Hipster and 12 other app developers can't shake a class-action lawsuit accusing them of violating consumers' privacy by uploading their address books.
U.S. District Court Judge Jon Tigar in
the Northern District of California ruled last week that the consumers can proceed with claims that the app developers engaged in “intrusion upon seclusion” by allegedly surreptitiously
uploading consumers' address books.
Path and the developers had urged Tigar to dismiss those claims for several reasons, including that consumers can only proceed with privacy allegations
when a “highly offensive” violation has occurred. The developers argued that that uploading contact lists isn't offensive enough to warrant a lawsuit.
“While the Court recognizes that attitudes toward privacy are evolving in the age of the Internet, smartphones and social networks, the court does not believe that the surreptitious theft of
personal contact information -- which is what the [complaint] alleges -- has come to be qualified as 'routine commercial behavior,'” he wrote in an order issued on Wednesday.
added that some of the allegations helped to trigger a Federal Trade Commission investigation of Path. “Plaintiffs allege that consumers, the media, the Federal Trade Commission and Congress
have closely scrutinized the practices at issue in this case because of concerns that the practices were inappropriate,” he wrote. “The Court cannot conclude as a matter of law that
defendants’ copying of plaintiffs’ address books was not 'highly offensive.' That question is best left for a jury.”
The companies facing suit are Chillingo, Electronic
Arts, Facebook (which now owns Instagram and Gowalla), Foodspotting, Foursquare, Gowalla, Hipster, Instagram, Kik Interactive, Inc., Path, Inc., Rovio Entertainment, Twitter, Yelp. and ZeptoLab.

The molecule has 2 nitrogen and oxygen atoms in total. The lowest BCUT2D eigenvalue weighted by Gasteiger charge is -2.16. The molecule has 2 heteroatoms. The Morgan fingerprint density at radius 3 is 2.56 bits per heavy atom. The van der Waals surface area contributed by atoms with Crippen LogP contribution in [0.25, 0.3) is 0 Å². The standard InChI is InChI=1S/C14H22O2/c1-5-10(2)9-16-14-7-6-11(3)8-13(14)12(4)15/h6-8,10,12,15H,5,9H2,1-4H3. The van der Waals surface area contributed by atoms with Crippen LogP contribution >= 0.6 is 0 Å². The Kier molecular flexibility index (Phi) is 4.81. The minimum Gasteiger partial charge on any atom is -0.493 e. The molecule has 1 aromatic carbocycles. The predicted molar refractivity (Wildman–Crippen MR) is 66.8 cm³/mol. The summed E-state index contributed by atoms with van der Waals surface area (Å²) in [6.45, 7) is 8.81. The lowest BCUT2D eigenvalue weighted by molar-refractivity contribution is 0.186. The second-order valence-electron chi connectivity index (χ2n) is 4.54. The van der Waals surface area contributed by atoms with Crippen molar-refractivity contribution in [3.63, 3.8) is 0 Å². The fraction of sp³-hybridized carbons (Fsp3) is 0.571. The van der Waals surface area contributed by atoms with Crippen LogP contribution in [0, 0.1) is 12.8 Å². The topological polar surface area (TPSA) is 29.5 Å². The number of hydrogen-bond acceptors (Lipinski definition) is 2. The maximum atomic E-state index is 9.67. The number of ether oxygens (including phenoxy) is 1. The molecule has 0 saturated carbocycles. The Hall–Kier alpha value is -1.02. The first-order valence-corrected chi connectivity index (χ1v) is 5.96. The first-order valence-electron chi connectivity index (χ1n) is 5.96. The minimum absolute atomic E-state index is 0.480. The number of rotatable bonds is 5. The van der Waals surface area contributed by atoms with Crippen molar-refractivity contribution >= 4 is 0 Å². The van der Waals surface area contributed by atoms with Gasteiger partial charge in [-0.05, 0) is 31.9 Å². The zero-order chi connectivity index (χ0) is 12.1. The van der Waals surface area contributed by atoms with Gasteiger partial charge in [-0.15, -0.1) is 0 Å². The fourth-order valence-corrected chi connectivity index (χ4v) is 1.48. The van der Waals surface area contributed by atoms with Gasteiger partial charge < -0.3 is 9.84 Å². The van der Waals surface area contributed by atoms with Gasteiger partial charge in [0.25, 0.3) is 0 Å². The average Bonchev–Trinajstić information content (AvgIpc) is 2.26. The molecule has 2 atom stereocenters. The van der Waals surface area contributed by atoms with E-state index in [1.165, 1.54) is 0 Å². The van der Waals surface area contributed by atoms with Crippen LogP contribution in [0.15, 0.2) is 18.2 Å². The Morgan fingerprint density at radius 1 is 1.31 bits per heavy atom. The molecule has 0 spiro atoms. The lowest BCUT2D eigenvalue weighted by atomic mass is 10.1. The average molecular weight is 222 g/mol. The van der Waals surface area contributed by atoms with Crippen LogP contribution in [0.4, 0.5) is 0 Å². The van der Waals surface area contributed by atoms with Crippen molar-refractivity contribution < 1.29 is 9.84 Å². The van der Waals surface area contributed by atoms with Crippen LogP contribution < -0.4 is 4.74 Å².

Tigar dismissed a number of other claims that the consumers raised, including allegations that the developers violated the federal wiretap law. The judge also dismissed all of the consumers'
claims against Apple, which was sued for allegedly misrepresenting its app store policies; the company allegedly promised consumers that apps “run in a safe environment” and aren't capable
of accessing data from other apps. Tigar gave the consumers the opportunity to beef up all of the dismissed counts and file an amended complaint.
The dispute dates to March of 2012, when
Texas resident Marc Opperman and a group of other smartphone users sued a host of tech companies that allegedly uploaded mobile address books from iPhones. The allegations stem from a series of 2012
reports detailing gaffes by app developers. The first came from developer Arun Thampi, who blogged that the mobile social network Path collected users' contacts without informing them.
CEO Dave Morin apologized in a blog post and said Path had deleted the data. Soon afterward, reports emerged that other mobile companies, including Hipster and Twitter, were downloading and storing
users' address books. Path also was targeted by the FTC, which accused the company of deceiving users by uploading their address books. Last year, Path settled the charges by agreeing to create a